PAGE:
This is the budget that brings home the smoked bacon. And cheaper cholesterol pills.
Because it turns out that the ol’ CIGS UP! budget headline tax trick accounts for the biggest single “savings” measure in Wayne Swan’s third budget.
The only disappointment was that the Treasurer didn’t conduct his press conference while lounging half-naked in a bed of fragrant, fresh discount tobacco. S’pose that’s Tony Abbott’s area.
Of course, removing the emissions trading scheme from the budget unlocked a lazy extra $3 billion.
But a perusal of the major savings measures in the budget tells the story. Out of $30bn in new savings, $5bn is from a bigger slug on cigarettes.
The big new mining tax will raise $12bn. But as a result of some fiscal sleight of hand beyond Despatch Box’s Year 10 maths education, the boffins declare that’s “revenue neutral” because it will be sucked straight out of mining giants’ pockets and sprayed right back out in new spending on superannuation reform and a reduction in company tax. And if they never legislate the tax, the spending won’t happen.
The Treasurer says the new tax is simply being used to “renovate” the way we tax mining, it’s not there to fill a budget hole. Although at $9bn a year, it’s kind of a money pit. No, it is the $5bn fags tax increase that is the smoky-eyed hero of this budget. It effectively pays for the Rudd government’s new $5bn spending on health and hospitals to cut waiting times for emergency treatment and elective surgery.
By comparison, the next-biggest savings measure – to slash the cost of the Pharmaceutical Benefits Scheme that subsidises prescription medicine – will deliver $1.2bn.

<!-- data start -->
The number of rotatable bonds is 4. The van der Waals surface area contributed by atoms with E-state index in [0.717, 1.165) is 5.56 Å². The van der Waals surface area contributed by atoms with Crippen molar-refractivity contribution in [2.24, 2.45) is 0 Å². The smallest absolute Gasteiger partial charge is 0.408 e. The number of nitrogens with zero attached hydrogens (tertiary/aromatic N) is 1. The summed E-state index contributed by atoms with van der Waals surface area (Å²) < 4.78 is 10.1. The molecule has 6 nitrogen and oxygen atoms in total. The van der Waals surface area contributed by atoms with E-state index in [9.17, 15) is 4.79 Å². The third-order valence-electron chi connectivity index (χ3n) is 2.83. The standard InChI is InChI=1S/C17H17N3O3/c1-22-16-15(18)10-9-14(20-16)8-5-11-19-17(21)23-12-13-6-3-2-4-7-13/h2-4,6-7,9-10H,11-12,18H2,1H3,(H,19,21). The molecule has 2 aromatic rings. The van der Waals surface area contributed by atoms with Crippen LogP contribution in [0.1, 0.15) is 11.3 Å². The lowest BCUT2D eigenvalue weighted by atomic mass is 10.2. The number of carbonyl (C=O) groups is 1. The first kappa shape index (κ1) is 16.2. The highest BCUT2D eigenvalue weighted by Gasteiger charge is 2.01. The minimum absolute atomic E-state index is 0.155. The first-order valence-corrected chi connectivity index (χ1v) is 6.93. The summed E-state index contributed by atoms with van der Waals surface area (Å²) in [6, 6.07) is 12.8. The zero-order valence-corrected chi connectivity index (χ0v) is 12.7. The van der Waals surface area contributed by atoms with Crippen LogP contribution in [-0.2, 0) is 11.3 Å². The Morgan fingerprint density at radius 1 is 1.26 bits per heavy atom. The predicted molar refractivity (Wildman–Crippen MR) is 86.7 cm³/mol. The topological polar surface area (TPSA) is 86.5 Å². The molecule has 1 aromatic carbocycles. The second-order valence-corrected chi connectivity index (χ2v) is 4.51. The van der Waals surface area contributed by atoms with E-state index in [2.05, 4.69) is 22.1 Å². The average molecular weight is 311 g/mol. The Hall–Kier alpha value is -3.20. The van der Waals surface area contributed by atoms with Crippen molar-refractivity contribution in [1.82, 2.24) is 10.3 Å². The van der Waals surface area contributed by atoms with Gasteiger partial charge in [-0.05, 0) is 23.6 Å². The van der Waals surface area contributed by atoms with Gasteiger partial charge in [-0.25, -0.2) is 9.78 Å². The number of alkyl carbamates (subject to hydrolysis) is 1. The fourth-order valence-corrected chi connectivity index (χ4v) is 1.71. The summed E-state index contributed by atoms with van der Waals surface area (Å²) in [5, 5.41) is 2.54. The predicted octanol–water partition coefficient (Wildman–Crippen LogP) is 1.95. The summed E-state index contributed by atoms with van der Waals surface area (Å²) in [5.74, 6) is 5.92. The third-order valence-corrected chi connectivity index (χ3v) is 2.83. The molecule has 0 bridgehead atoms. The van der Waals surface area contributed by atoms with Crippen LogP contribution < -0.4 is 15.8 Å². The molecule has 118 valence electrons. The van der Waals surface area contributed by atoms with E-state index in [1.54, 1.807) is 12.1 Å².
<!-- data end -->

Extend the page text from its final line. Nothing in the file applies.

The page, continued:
That’s actually good news for patients, because it will reduce the cost of some prescription medicine. Nicotine patches, anyone?
Marvellously, some new arithmetic by Australia’s chief statistician has also found a lazy $1bn savings out of Overseas Development Assistance by changing the way he calculates gross national income. That must have been one great day at the razor gang office.
What we weren’t seeing in all these savings measures, the Treasurer explained, was what they didn’t spend.
The “no frills” story was the government’s commitment to peg back new spending growth to 2 per cent – a tough ask when Defence and Health spending growth is running much faster.
Swan says he was telling ministers to “go away” when they turned up with their begging bowls before adding “and by the way, here’s a haircut”.
So confident was the Treasurer that he offered to go toe to toe with anyone who said otherwise. For a moment, it even looked like it was going to be a Bring Back the Biff budget when he challenged The Australian’s editor-at-large Paul Kelly’s analysis of the stimulus spending by suggesting, “We can go outside”!
Just to explain the figures, of course.
Or maybe for a ciggie?
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